Original Publication Date: 4 February, 2017
Publication / Source: Oncology Central
Authors: Nanzeen Rahman
To mark World Cancer Day, Oncology Central spoke with Nazneen Rahman (The Institute of Cancer Research, London, UK). Rahman leads research directed at identifying, characterizing and clinically implementing genes that predispose to cancer and developing foundational resources for genetic medicine. She is currently Head of the Division of Genetics and Epidemiology at The Institute of Cancer Research and Head of the Cancer Genetics Clinical Unit at The Royal Marsden NHS Foundation Trust. She was awarded a CBE in the Queen’s 2016 Birthday Honours in recognition of her contribution to medicine.
Can you tell us about your career to date and your work at the Institute of Cancer Research?
I first trained as doctor specializing in Medical Genetics. I am now Head of the Cancer Genetics Unit at the Royal Marsden NHS Foundation trust. Nearly 20 years ago I did a PhD at The Institute of Cancer Research with Sir Mike Stratton, who is now Director of the Wellcome Trust Sanger Institute. It was just at the time he was discovering the BRCA2 gene. I instantly became captivated by genetics and I spent the first decade of my career discovering genes that predispose to human disease, particularly in breast and ovarian cancer. More recently I have been leading two innovative translational research programmes. The Mainstreaming cancer genetics (MCG) programme is undertaking the technological, scientific and translational work required to make cancer predisposition gene testing part of routine cancer care. The Transforming Genetic Medicine Initiative (TGMI) is building the knowledge base, tools and processes required to deliver the promise of genetic medicine.
What would you say has been your greatest achievement of your career to date?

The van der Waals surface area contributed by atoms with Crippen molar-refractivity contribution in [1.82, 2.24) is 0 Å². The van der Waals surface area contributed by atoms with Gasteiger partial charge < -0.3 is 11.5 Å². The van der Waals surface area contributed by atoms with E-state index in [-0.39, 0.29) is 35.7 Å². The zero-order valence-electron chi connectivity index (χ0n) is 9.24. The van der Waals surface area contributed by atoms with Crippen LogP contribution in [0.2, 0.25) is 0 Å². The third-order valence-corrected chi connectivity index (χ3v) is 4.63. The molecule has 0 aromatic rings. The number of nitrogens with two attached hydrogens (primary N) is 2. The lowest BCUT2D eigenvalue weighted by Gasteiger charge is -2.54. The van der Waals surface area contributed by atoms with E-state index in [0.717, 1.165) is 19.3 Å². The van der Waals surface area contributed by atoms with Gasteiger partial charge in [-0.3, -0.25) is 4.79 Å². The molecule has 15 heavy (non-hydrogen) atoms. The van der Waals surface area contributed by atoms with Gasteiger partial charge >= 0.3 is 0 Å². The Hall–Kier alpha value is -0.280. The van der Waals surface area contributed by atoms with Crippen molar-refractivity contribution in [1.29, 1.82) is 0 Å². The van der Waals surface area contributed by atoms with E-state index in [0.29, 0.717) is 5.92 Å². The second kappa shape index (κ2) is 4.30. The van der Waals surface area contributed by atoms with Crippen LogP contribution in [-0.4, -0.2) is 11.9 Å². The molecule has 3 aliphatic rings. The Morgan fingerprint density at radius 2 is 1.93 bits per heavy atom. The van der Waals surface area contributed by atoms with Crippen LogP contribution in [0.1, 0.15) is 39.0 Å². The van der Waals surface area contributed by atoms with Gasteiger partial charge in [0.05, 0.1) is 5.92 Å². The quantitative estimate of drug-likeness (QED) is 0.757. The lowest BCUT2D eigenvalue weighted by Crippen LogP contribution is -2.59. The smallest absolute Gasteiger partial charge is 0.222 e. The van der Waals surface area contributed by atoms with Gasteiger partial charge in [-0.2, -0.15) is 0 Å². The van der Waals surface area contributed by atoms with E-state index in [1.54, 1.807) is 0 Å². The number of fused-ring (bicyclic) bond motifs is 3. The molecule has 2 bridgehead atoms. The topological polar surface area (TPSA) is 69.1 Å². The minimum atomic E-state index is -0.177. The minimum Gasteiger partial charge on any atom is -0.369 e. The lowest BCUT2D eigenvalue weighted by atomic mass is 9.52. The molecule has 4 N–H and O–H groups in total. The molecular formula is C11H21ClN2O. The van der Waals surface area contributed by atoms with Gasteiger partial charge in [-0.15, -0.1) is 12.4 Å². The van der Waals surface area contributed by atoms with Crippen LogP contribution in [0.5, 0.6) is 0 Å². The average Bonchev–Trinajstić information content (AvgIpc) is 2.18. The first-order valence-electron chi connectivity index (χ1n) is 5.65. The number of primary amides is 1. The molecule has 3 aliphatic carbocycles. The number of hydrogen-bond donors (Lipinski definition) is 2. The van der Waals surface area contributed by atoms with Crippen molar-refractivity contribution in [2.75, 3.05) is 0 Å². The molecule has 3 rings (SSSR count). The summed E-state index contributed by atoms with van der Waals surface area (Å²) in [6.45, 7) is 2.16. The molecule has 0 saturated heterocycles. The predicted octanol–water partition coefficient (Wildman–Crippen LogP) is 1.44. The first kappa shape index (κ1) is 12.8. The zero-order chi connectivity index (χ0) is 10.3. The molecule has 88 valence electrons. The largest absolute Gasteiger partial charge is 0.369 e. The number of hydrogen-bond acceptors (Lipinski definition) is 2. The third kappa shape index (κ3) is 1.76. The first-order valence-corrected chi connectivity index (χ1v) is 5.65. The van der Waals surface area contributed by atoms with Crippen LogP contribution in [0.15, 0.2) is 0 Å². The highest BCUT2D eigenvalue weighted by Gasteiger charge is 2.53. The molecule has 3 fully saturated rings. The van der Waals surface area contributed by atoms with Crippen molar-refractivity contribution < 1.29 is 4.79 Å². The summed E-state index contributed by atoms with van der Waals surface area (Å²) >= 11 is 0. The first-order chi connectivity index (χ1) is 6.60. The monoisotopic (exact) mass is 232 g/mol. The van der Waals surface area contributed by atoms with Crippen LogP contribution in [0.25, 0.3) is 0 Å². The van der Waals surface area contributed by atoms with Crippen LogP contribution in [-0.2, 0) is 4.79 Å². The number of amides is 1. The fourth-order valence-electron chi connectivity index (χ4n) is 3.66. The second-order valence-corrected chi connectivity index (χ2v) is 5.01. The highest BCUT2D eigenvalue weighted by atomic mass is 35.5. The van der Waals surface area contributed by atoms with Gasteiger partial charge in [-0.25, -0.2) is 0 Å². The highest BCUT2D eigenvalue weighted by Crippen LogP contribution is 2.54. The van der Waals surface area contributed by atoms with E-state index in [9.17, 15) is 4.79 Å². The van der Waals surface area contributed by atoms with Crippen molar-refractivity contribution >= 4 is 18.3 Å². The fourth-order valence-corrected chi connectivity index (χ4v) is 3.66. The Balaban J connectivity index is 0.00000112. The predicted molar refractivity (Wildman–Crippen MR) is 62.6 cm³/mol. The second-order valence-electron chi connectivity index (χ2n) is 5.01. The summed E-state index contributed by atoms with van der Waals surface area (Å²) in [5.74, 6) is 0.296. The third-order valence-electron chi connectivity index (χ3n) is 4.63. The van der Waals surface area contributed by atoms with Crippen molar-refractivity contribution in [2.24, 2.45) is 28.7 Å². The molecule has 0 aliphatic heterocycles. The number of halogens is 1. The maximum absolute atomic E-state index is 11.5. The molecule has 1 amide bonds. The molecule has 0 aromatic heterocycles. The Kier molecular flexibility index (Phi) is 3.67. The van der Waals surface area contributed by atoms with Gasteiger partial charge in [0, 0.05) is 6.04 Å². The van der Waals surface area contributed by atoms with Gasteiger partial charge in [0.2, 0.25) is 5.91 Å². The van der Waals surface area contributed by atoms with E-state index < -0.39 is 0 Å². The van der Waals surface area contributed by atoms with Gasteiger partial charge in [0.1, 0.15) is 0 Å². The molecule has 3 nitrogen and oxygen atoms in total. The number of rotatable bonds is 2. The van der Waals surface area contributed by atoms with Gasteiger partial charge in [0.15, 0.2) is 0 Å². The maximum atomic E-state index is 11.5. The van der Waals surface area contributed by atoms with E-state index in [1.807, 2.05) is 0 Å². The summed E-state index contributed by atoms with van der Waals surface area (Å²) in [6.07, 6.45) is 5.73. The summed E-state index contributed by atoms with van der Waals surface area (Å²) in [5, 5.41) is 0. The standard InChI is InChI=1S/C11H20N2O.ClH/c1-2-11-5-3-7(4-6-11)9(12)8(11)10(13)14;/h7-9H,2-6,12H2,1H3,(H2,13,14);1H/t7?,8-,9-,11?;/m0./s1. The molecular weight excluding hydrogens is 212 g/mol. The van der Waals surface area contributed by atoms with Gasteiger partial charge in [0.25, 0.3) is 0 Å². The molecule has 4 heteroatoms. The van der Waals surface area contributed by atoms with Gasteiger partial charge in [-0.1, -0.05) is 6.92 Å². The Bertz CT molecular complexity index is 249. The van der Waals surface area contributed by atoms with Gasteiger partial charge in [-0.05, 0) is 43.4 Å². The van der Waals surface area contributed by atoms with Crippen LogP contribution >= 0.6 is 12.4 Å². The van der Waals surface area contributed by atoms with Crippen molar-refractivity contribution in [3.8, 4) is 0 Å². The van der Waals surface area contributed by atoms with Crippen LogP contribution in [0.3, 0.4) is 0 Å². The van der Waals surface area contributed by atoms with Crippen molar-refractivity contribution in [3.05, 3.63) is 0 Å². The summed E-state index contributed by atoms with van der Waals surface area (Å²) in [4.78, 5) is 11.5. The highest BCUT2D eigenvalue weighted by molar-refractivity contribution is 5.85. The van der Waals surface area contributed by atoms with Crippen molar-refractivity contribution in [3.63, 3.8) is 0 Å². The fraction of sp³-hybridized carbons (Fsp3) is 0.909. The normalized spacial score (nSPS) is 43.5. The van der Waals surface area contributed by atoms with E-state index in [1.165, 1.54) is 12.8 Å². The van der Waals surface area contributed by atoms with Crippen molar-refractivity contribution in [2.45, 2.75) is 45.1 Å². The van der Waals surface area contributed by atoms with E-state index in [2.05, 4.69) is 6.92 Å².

I don’t think there is one single achievement that is more important than others. I have dedicated my career to discovering genetic causes of disease and using that knowledge to improve the lives of cancer patients and their families. It’s a 20 year body of work. And it’s made difference, in science and medicine. I feel happy and privileged to have had that opportunity.
You are currently leading the MCG programme, the aim of which is to make genetic testing available to more patients as part of their routine cancer care.Could you tell us more about this programme?
The MCG Program has pioneered a new “oncogenetic” pathway for testing the BRCA1 and BRCA2 genes which brings gene testing to patients through their existing oncology appointments.
Previously, patients could only have a gene test after referral to genetics departments, which adds significant time and cost to the testing process. In the mainstreaming pathway members of the cancer team can order gene tests for eligible patients directly, though the flexibility to refer to genetics for testing is retained. Any patient found to have a gene mutation is automatically also seen by a geneticist. Those with normal results can be referred for further discussions, but generally this not required.
This model offers more streamlined, flexible, patient-centred and efficient testing for cancer patients. It is much faster and cheaper than the traditional model and the patient and clinician feedback has been overwhelmingly positive. It’s a win-win for everyone.